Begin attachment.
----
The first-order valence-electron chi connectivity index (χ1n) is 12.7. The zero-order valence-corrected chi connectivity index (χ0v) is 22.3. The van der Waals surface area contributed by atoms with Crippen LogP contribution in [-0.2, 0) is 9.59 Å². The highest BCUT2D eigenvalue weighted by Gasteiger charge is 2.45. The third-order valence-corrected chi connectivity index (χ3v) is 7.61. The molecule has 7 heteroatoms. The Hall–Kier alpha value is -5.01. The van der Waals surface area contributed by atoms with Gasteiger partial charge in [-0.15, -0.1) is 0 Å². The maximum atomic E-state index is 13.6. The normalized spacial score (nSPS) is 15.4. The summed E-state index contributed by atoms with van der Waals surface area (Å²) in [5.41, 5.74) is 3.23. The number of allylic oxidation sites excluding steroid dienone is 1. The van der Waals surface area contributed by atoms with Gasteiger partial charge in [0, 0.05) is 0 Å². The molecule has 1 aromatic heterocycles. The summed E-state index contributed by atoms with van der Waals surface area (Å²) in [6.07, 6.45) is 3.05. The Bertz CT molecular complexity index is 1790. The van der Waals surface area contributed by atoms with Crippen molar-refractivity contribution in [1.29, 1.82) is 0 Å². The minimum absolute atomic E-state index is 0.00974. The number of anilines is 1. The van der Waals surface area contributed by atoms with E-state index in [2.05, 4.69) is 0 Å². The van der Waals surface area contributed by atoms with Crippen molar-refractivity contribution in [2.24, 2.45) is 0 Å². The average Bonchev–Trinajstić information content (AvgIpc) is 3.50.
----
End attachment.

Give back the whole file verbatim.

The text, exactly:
The first-order valence-electron chi connectivity index (χ1n) is 12.7. The zero-order valence-corrected chi connectivity index (χ0v) is 22.3. The van der Waals surface area contributed by atoms with Crippen LogP contribution in [-0.2, 0) is 9.59 Å². The highest BCUT2D eigenvalue weighted by Gasteiger charge is 2.45. The third-order valence-corrected chi connectivity index (χ3v) is 7.61. The molecule has 7 heteroatoms. The Hall–Kier alpha value is -5.01. The van der Waals surface area contributed by atoms with Gasteiger partial charge in [-0.15, -0.1) is 0 Å². The maximum atomic E-state index is 13.6. The normalized spacial score (nSPS) is 15.4. The summed E-state index contributed by atoms with van der Waals surface area (Å²) in [5.41, 5.74) is 3.23. The number of allylic oxidation sites excluding steroid dienone is 1. The van der Waals surface area contributed by atoms with Gasteiger partial charge in [0, 0.05) is 0 Å². The molecule has 1 aromatic heterocycles. The summed E-state index contributed by atoms with van der Waals surface area (Å²) in [6.07, 6.45) is 3.05. The Bertz CT molecular complexity index is 1790. The van der Waals surface area contributed by atoms with Crippen molar-refractivity contribution in [1.29, 1.82) is 0 Å². The minimum absolute atomic E-state index is 0.00974. The number of anilines is 1. The van der Waals surface area contributed by atoms with E-state index in [2.05, 4.69) is 0 Å². The van der Waals surface area contributed by atoms with Crippen molar-refractivity contribution in [2.24, 2.45) is 0 Å². The average Bonchev–Trinajstić information content (AvgIpc) is 3.50.